Quote of the Day
John Grierson Quotes
The oblique paradox of propaganda is that the lie in the throat becomes, by repetition, the truth in the heart.
When quick results are imperative, the manipulation of the masses through symbols may be the only quick way of having a critical thing done.
It is often more important to act than to understand... there are times... when two conflicting opinions, though one happens to be right, are more perilous than one opinion which is wrong.
The cultivation of sensibility on purely personal lines may, in fact, be the very worst training for a world where only the corporate and the cooperative will matter.
Beware the ends of the earth and the exotic: the drama is on your doorstep wherever the slums; are, wherever there is malnutrition, wherever there is exploitation and cruelty.
Political conflicts distort and disturb a people's sense of distinction between matters of importance and matters of urgency. What is vital is disguised by what is merely a matter of well being.
Some of us learned in a school of philosophy which taught that all was for the common good and nothing for oneself and have never, in any case, regarded the pursuit of happiness as anything other than an aberration of the human spirit.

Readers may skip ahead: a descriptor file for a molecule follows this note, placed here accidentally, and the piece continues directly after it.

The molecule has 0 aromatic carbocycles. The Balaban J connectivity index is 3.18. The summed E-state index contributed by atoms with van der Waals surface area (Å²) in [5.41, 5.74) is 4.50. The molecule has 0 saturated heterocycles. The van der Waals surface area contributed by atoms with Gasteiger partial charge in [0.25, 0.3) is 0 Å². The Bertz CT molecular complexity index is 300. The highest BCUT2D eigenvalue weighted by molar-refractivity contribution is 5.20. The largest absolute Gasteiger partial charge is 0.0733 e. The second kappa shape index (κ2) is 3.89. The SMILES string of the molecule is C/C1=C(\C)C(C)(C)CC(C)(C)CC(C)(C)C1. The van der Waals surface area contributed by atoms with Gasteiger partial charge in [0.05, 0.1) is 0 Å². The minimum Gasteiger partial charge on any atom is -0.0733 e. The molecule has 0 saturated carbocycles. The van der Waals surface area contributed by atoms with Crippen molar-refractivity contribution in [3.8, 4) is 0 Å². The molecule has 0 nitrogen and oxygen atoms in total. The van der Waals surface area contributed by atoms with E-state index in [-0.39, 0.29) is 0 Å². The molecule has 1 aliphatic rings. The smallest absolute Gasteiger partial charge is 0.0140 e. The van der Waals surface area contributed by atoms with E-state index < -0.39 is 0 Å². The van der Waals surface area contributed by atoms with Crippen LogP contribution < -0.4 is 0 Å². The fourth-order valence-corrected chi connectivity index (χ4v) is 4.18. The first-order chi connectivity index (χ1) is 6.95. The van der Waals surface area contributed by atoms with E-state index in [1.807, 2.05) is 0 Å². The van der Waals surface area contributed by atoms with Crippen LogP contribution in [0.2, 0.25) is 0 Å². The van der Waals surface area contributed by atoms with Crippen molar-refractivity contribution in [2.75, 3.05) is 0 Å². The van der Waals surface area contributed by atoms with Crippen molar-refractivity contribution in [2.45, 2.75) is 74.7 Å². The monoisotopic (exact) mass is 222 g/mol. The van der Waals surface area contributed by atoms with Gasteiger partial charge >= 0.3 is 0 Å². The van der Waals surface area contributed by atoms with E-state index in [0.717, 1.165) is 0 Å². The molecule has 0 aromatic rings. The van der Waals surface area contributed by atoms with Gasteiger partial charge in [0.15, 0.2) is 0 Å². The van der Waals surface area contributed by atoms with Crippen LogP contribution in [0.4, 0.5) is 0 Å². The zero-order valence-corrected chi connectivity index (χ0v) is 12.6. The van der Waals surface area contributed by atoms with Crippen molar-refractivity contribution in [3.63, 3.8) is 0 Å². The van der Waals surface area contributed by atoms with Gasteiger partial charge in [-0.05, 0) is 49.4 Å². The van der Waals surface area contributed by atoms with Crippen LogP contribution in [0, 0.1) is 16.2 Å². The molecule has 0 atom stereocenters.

My personal view is that such total planning by the state is an absolute good and not simply a relative good... I do not myself think of the attitude I take as deriving from Marx - though this undoubtedly will be suggested - but from Fichte and Hegel.
Such manifestations I account as representing the creative leadership of the new forces of thought and appreciation which attend changes in technological pattern and therefore of the pattern of human relationships in society.
The life of the village became more and more affected by strikes and lock-outs.
And, consequently, the art of propaganda or public information becomes one of the most powerful forms of directive statesmanship.
In fact, the individual outlook becomes less and less valuable and more and more harmful unless it is transmitted into the corporate outlook.
My view... would be that we are entering upon a new and interim society which is neither capitalist nor socialist, but in which we can achieve central planning without loss of individual initiative, by the mere process of absorbing initiative in the function of planning.
The very effect of the education they were given... was to make men think; and, thinking, they became less and less satisfied with the miserable pays they received.
We have built our State on the freedom of personal adventure.
For three hundred years we have had our focus on the individual. We have distinguished him from the objective world as the Middle Ages did not think of doing. We have given him the world and the universe as a playground for exploration and discovery.
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